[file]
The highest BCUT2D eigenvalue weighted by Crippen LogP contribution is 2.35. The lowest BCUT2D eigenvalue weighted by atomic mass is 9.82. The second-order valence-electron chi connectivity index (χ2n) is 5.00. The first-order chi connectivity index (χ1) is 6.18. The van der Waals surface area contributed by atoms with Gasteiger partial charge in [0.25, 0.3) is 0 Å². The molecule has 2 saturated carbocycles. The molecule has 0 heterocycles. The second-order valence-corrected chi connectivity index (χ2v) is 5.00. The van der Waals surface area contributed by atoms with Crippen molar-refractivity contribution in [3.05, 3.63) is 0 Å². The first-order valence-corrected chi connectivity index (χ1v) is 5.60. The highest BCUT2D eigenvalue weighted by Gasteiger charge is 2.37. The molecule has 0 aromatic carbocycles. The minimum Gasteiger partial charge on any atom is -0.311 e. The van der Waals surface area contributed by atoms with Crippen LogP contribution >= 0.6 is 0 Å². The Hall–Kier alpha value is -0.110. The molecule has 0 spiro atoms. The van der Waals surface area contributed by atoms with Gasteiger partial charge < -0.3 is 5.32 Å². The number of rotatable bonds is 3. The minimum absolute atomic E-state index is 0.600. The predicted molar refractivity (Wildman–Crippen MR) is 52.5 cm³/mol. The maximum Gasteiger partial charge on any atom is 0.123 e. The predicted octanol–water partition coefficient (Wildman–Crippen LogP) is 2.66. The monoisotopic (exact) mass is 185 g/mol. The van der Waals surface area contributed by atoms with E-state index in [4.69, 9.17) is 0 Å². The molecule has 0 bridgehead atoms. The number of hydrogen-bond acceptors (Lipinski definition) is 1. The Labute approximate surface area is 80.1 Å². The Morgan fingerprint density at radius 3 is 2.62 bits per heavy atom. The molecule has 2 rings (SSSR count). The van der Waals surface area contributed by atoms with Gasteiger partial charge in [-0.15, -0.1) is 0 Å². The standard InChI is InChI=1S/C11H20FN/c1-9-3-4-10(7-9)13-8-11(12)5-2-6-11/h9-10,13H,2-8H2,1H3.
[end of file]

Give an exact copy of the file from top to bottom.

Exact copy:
The highest BCUT2D eigenvalue weighted by Crippen LogP contribution is 2.35. The lowest BCUT2D eigenvalue weighted by atomic mass is 9.82. The second-order valence-electron chi connectivity index (χ2n) is 5.00. The first-order chi connectivity index (χ1) is 6.18. The van der Waals surface area contributed by atoms with Gasteiger partial charge in [0.25, 0.3) is 0 Å². The molecule has 2 saturated carbocycles. The molecule has 0 heterocycles. The second-order valence-corrected chi connectivity index (χ2v) is 5.00. The van der Waals surface area contributed by atoms with Crippen molar-refractivity contribution in [3.05, 3.63) is 0 Å². The first-order valence-corrected chi connectivity index (χ1v) is 5.60. The highest BCUT2D eigenvalue weighted by Gasteiger charge is 2.37. The molecule has 0 aromatic carbocycles. The minimum Gasteiger partial charge on any atom is -0.311 e. The van der Waals surface area contributed by atoms with Crippen LogP contribution >= 0.6 is 0 Å². The Hall–Kier alpha value is -0.110. The molecule has 0 spiro atoms. The van der Waals surface area contributed by atoms with Gasteiger partial charge < -0.3 is 5.32 Å². The number of rotatable bonds is 3. The minimum absolute atomic E-state index is 0.600. The predicted molar refractivity (Wildman–Crippen MR) is 52.5 cm³/mol. The maximum Gasteiger partial charge on any atom is 0.123 e. The predicted octanol–water partition coefficient (Wildman–Crippen LogP) is 2.66. The monoisotopic (exact) mass is 185 g/mol. The van der Waals surface area contributed by atoms with E-state index in [4.69, 9.17) is 0 Å². The molecule has 0 bridgehead atoms. The number of hydrogen-bond acceptors (Lipinski definition) is 1. The Labute approximate surface area is 80.1 Å². The Morgan fingerprint density at radius 3 is 2.62 bits per heavy atom. The molecule has 2 rings (SSSR count). The van der Waals surface area contributed by atoms with Gasteiger partial charge in [-0.15, -0.1) is 0 Å². The standard InChI is InChI=1S/C11H20FN/c1-9-3-4-10(7-9)13-8-11(12)5-2-6-11/h9-10,13H,2-8H2,1H3.